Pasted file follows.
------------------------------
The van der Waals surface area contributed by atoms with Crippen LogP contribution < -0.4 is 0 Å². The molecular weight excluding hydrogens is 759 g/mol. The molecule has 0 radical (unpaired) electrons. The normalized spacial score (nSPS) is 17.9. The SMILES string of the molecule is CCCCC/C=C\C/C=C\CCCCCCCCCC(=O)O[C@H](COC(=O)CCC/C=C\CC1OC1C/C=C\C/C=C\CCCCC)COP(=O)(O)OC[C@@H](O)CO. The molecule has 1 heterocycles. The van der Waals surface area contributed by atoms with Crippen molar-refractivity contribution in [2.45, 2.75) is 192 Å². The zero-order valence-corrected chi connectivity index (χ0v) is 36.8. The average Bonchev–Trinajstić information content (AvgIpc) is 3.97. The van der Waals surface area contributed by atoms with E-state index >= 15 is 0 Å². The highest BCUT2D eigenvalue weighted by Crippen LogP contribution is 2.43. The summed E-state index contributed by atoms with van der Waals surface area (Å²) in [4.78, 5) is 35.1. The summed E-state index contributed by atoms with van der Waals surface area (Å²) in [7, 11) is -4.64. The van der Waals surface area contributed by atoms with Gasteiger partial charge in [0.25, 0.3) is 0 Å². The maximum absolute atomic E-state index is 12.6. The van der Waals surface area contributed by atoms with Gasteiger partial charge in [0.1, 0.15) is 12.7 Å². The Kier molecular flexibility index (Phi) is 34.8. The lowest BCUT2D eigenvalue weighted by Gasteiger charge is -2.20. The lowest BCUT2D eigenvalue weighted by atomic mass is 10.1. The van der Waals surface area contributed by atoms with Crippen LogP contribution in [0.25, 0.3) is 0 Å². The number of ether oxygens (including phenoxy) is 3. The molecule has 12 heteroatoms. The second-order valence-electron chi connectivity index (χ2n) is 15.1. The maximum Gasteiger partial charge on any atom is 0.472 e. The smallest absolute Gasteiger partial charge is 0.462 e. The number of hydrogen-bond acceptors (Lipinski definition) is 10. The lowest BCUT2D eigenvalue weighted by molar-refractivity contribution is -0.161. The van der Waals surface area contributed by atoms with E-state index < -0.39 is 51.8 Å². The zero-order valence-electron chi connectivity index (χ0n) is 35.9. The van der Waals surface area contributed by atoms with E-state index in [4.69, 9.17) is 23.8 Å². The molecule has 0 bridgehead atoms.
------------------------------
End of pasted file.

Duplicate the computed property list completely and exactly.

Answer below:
The van der Waals surface area contributed by atoms with Crippen LogP contribution < -0.4 is 0 Å². The molecular weight excluding hydrogens is 759 g/mol. The molecule has 0 radical (unpaired) electrons. The normalized spacial score (nSPS) is 17.9. The SMILES string of the molecule is CCCCC/C=C\C/C=C\CCCCCCCCCC(=O)O[C@H](COC(=O)CCC/C=C\CC1OC1C/C=C\C/C=C\CCCCC)COP(=O)(O)OC[C@@H](O)CO. The molecule has 1 heterocycles. The van der Waals surface area contributed by atoms with Crippen molar-refractivity contribution in [2.45, 2.75) is 192 Å². The zero-order valence-corrected chi connectivity index (χ0v) is 36.8. The average Bonchev–Trinajstić information content (AvgIpc) is 3.97. The van der Waals surface area contributed by atoms with E-state index >= 15 is 0 Å². The highest BCUT2D eigenvalue weighted by Crippen LogP contribution is 2.43. The summed E-state index contributed by atoms with van der Waals surface area (Å²) in [4.78, 5) is 35.1. The summed E-state index contributed by atoms with van der Waals surface area (Å²) in [7, 11) is -4.64. The van der Waals surface area contributed by atoms with Gasteiger partial charge in [0.25, 0.3) is 0 Å². The maximum absolute atomic E-state index is 12.6. The van der Waals surface area contributed by atoms with Gasteiger partial charge in [0.1, 0.15) is 12.7 Å². The Kier molecular flexibility index (Phi) is 34.8. The lowest BCUT2D eigenvalue weighted by Gasteiger charge is -2.20. The lowest BCUT2D eigenvalue weighted by atomic mass is 10.1. The van der Waals surface area contributed by atoms with Crippen LogP contribution in [0.25, 0.3) is 0 Å². The number of ether oxygens (including phenoxy) is 3. The molecule has 12 heteroatoms. The second-order valence-electron chi connectivity index (χ2n) is 15.1. The maximum Gasteiger partial charge on any atom is 0.472 e. The smallest absolute Gasteiger partial charge is 0.462 e. The number of hydrogen-bond acceptors (Lipinski definition) is 10. The lowest BCUT2D eigenvalue weighted by molar-refractivity contribution is -0.161. The van der Waals surface area contributed by atoms with E-state index < -0.39 is 51.8 Å². The zero-order valence-electron chi connectivity index (χ0n) is 35.9. The van der Waals surface area contributed by atoms with E-state index in [4.69, 9.17) is 23.8 Å². The molecule has 0 bridgehead atoms.